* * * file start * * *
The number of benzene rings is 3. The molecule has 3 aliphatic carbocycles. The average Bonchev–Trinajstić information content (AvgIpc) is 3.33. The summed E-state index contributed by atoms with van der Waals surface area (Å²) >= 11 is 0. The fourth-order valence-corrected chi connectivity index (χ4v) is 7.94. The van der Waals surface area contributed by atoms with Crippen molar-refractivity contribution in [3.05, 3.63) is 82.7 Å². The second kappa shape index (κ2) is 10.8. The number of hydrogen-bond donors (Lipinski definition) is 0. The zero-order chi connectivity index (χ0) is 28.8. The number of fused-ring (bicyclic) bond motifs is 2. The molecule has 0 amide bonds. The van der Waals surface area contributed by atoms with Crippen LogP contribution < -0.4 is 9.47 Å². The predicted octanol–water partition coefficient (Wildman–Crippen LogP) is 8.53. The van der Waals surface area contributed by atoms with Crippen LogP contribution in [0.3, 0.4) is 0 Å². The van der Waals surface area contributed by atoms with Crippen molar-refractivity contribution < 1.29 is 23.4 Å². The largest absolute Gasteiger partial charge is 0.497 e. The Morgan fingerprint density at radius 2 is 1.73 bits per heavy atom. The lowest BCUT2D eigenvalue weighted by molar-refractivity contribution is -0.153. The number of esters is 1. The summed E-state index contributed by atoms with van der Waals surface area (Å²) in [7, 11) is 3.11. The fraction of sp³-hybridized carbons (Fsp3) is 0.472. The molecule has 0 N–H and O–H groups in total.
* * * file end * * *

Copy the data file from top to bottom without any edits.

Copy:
The number of benzene rings is 3. The molecule has 3 aliphatic carbocycles. The average Bonchev–Trinajstić information content (AvgIpc) is 3.33. The summed E-state index contributed by atoms with van der Waals surface area (Å²) >= 11 is 0. The fourth-order valence-corrected chi connectivity index (χ4v) is 7.94. The van der Waals surface area contributed by atoms with Crippen molar-refractivity contribution in [3.05, 3.63) is 82.7 Å². The second kappa shape index (κ2) is 10.8. The number of hydrogen-bond donors (Lipinski definition) is 0. The zero-order chi connectivity index (χ0) is 28.8. The number of fused-ring (bicyclic) bond motifs is 2. The molecule has 0 amide bonds. The van der Waals surface area contributed by atoms with Crippen LogP contribution < -0.4 is 9.47 Å². The predicted octanol–water partition coefficient (Wildman–Crippen LogP) is 8.53. The van der Waals surface area contributed by atoms with Crippen LogP contribution in [0.3, 0.4) is 0 Å². The van der Waals surface area contributed by atoms with Crippen molar-refractivity contribution < 1.29 is 23.4 Å². The largest absolute Gasteiger partial charge is 0.497 e. The Morgan fingerprint density at radius 2 is 1.73 bits per heavy atom. The lowest BCUT2D eigenvalue weighted by molar-refractivity contribution is -0.153. The number of esters is 1. The summed E-state index contributed by atoms with van der Waals surface area (Å²) in [7, 11) is 3.11. The fraction of sp³-hybridized carbons (Fsp3) is 0.472. The molecule has 0 N–H and O–H groups in total.